Any woman who has suffered through the blackness of postpartum depression or the mood swings of PMS knows instinctively how the rise and fall of estrogen can affect her emotions, says Melanie Taggart of Organizing Your Way. Now, new research suggests that this quintessential female hormone may influence how we feel and think more strongly throughout our lifetimes than we ever realized. Here are estrogen’s most common effects on mood as noted at this conference, and the mind, and what you, in consultation with your doctor, can do about them:
PREMENSTRUAL SYNDROME (PMS)
WHAT IT IS More than half of all women report mild moodiness, irritability, or fatigue in the days just before the onset of their period. Three percent to 7 percent experience a more serious form known as premenstrual dysphoric disorder, or PMDD.
WHAT CAUSES IT
Researchers don’t know exactly what sets off PMS, but it probably reflects fluctuations in the levels of estrogen and progesterone (the hormone that causes the uterine lining to thicken just before your period).
WHAT YOU CAN DO For mild PMS, try aerobic exercise, such as brisk walking or yoga, and follow a diet that’s low in caffeine and salt, which may relieve the physical discomfort and lift your mood, says Miriam Rosenthal, M.D., associate professor of reproductive biology and psychiatry at Case Western Reserve School of Medicine in Cleveland. Birth control pills, which suppress ovulation and flatten out hormonal peaks and valleys, also help some women with PMS.
If you suffer severe symptoms, your doctor will likely suggest a prescription antidepressant such as Zoloft or Prozac, which belongs to the drug group known as selective serotonin reuptake inhibitors, or SSRIs. (For those patients who don’t respond to SSRIs, physicians sometimes resort to a brief course of drugs like Lupron that cause temporary menopause, thus easing symptoms.)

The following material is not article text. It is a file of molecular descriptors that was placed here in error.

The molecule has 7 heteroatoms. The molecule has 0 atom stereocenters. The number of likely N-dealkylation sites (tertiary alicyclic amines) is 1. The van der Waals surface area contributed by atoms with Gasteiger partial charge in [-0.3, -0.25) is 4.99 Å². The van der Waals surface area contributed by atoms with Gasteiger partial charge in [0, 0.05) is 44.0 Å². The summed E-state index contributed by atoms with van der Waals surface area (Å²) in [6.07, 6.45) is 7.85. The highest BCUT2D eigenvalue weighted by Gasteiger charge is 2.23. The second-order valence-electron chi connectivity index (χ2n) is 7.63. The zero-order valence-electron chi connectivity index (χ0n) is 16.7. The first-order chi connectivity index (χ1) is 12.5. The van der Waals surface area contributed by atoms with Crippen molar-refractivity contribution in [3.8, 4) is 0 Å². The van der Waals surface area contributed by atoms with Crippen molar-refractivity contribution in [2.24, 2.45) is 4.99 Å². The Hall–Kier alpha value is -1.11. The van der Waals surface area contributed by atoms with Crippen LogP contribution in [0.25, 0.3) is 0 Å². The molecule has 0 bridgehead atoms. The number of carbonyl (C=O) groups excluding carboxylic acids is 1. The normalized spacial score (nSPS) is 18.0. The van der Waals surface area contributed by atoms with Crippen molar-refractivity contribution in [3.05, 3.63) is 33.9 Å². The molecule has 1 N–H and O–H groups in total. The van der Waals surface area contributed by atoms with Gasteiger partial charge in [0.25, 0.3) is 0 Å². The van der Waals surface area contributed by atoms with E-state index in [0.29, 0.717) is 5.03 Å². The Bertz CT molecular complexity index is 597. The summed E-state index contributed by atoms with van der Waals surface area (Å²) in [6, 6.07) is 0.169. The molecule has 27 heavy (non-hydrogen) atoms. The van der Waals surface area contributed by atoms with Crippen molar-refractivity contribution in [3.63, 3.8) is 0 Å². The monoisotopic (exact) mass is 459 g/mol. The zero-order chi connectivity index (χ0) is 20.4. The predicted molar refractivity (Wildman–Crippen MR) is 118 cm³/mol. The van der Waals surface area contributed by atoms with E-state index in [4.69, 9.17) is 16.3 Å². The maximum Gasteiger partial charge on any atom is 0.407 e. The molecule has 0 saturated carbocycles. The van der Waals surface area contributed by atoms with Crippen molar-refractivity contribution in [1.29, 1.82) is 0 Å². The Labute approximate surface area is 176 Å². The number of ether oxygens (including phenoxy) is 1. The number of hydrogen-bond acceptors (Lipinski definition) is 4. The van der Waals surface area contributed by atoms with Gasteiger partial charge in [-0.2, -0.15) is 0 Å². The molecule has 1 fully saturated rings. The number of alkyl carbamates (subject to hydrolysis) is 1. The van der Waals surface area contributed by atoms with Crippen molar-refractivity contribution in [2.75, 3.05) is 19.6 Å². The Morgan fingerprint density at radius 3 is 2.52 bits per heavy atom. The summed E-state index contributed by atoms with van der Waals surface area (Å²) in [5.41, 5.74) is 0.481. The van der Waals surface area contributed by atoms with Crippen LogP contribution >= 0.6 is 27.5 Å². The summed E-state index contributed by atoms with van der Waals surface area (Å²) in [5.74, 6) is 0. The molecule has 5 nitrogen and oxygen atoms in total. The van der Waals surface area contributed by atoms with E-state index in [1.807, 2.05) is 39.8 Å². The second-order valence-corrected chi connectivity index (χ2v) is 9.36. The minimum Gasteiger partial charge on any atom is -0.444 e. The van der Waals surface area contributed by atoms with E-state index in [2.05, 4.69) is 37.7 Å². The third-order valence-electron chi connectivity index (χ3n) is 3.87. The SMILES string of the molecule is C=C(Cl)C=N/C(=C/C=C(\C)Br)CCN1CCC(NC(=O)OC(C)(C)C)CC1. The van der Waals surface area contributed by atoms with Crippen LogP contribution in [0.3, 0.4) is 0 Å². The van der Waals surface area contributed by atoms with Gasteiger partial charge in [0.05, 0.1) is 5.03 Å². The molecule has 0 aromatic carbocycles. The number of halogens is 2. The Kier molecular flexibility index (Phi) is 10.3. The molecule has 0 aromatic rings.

WHAT IT IS More than four out of five new mothers suffer the “baby blues”–mild tearfulness or anxiety, which usually trails off within ten days after delivery. One to two of every ten women become clinically depressed, which makes it difficult for a new mother to care for herself or her baby. This condition can last weeks or months and often recurs with subsequent pregnancies, which can be very hard, says Trina Richardson of Bellingham, WA’s Womencare Shelter.
WHAT CAUSES IT Estrogen levels plunge just after a woman gives birth.
WHAT YOU CAN DO Doctors prescribe antidepressants for serious cases.
WHAT IT IS Most women find the six years or so before menopause no different from other times in their lives, but some do experience severe fatigue, irritability, depression, or mood swings.
WHAT CAUSES IT The years leading up to menopause are a hormonal miler coaster, with steep and erratic changes in estrogen levels.
WHAT YOU CAN DO For milder symptoms, doctors may recommend aerobic and muscle-strengthening exercise to ease the physical and psychological effects of perimenopause. For women with severe emotional symptoms, estrogen replacement therapy will reduce depressive symptoms, tension, and fatigue while also addressing physical symptoms such as hot flashes and vaginal dryness. Unfortunately, estrogen replacement therapy may also raise a woman’s risk of developing uterine cancer.
The risk of uterine cancer is much lower with hormone replacement therapy, which combines progestin with estrogen. However, there’s a trade-off: The combination drug is less effective at relieving symptoms than estrogen alone. What’s more, a recent study indicated that progestin can raise a women’s risk of breast cancer.
A study comparing the effects of estrogen supplements versus antidepressants on perimenopausal women who suffer from anxiety or depression is under way at the University of California, Los Angeles, School of Medicine. Studies of postmenopausal women suggest that estrogen supplements can actually enhance the benefits of antidepressant drugs, though the issue is far from settled.
POSTMENOPAUSAL MEMORY LOSS
WHAT IT IS The brain cells of postmenopausal women degenerate at a faster pace than those of men the same age. Ultimately, up to three out of ten women older than 85 suffer some form of dementia, primarily Alzheimer’s disease.
WHAT CAUSES IT During menopause, the ovaries stop producing estrogen and other sex hormones. Estrogen is believed to protect brain cells in many ways: It activates parts of the brain used to store information, shields brain cells from wear and tear, stimulates nerve growth, and increases blood flow in the brain.
WHAT YOU CAN DO At least 15 studies suggest that estrogen replacement therapy may slash a woman’s risk of Alzheimer’s disease in half. In tests, postmenopausal women who received estrogen replacement therapy also displayed better short-term memory, such as remembering phone numbers they had just looked up.